DOE HPC4Mfg Program funds 13 new projects to jumpstart clean energy technologies

Aug. 30, 2016

A simulation of pressure applied to felt used to absorb water in a paper drying process is one of the projects that received DOE funding. Photo courtesy of David Trebotich/Lawrence Berkeley National Laboratory. (Download Image)

DOE HPC4Mfg Program funds 13 new projects to jumpstart clean energy technologies

Don Johnston, johnston19@llnl.gov, 925-423-4902

A U.S. Department of Energy (DOE) program designed to spur the use of high performance supercomputers to advance U.S. manufacturing has funded 13 new industry projects for a total of $3.8 million.

The High Performance Computing for Manufacturing (HPC4Mfg) Program creates an ecosystem that allows experts at DOE's national laboratories to work directly with manufacturing industry members to teach them how to adopt or advance their use of high performance computing (HPC) to address manufacturing challenges with a goal of increasing energy efficiency, reducing environmental impacts and advancing clean energy technologies.

The partnerships use world-class supercomputers and scientific expertise from Lawrence Livermore National Laboratory (LLNL), which leads the program, and partner laboratories Lawrence Berkeley and Oak Ridge national laboratories (LBNL and ORNL), which in turn team up with U.S. manufacturers.

"We're excited about this second round of projects because companies are bringing forward challenges that we can help address, which result in advancing innovation in U.S. manufacturing and increasing our economic competitiveness," said LLNL mathematician Peg Folta, the director of the HPC4Mfg Program.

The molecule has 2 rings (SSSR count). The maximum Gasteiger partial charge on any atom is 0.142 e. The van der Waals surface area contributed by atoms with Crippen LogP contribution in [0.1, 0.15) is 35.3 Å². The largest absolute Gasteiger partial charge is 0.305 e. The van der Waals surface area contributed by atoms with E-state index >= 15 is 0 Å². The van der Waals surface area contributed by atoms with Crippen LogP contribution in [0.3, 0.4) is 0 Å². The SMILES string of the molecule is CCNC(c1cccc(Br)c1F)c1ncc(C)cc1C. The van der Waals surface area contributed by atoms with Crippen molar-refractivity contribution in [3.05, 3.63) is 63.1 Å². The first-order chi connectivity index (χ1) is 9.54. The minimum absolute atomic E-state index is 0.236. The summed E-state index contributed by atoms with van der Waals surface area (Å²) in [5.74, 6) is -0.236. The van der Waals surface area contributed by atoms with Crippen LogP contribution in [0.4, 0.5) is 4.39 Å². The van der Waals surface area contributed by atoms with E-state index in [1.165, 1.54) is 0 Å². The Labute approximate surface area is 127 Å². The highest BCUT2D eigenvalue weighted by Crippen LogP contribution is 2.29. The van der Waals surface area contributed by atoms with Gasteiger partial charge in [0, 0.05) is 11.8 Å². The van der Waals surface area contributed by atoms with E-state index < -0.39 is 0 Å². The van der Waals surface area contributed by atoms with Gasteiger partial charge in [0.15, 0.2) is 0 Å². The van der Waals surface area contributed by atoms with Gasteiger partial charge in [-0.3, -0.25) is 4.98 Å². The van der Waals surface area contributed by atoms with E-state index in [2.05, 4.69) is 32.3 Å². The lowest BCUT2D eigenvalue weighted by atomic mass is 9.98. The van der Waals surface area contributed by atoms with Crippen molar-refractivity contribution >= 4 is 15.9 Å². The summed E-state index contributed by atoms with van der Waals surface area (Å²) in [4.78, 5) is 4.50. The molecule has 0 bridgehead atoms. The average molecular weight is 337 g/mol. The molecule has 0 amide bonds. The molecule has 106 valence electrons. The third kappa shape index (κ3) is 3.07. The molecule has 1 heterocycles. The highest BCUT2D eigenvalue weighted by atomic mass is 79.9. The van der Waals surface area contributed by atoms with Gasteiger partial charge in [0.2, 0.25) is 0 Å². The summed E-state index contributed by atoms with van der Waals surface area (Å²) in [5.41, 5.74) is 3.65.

The 13 new projects include: LLNL partnering with GE Global Research to study how to mitigate defects when 3D printing metal parts; the Alzeta Corporation partnering with LBNL to reduce emissions from semiconductor processing that could potentially harm the ozone layer; and Actasys, Inc. partnering with ORNL to decrease the fuel consumption of tractor trailer trucks by actively modifying their aerodynamics to reduce drag.

The program has previously funded 16 projects ranging from improving turbine blades for aircraft engines to reducing heat loss in electronics to improving fiberglass production. Partners range from small to large companies, industry consortiums and institutes.

The Advanced Manufacturing Office within DOE's Office of Energy Efficiency and Renewable Energy funded LLNL to establish the HPC4Mfg Program in March 2015. The Advanced Scientific Computing Research Program within DOE's Office of Science supports the program with HPC cycles through its Leadership Computing Challenge allocation program.

By using HPC in the design of products and industrial processes, U.S. manufacturers can reap a number of benefits, such as accelerating innovation, lowering energy costs, shortening testing cycles, reducing waste and rejected parts and cutting the time to market.

Scientists at the national labs benefit by expanding computer codes and applying them to different problem areas. The skills and new applications they develop through these public-private partnerships can then be applied to DOE missions in such areas as energy, materials science and national security.

Although the program is focused on using national lab HPC resources to bolster manufacturing, it is possible that other fields, such as transportation, the modern electrical grid and advanced integrated circuitry also could benefit. As the program broadens, other national laboratory partners are expected to join.

For a full list of the projects, go to the web.

Tags: Computation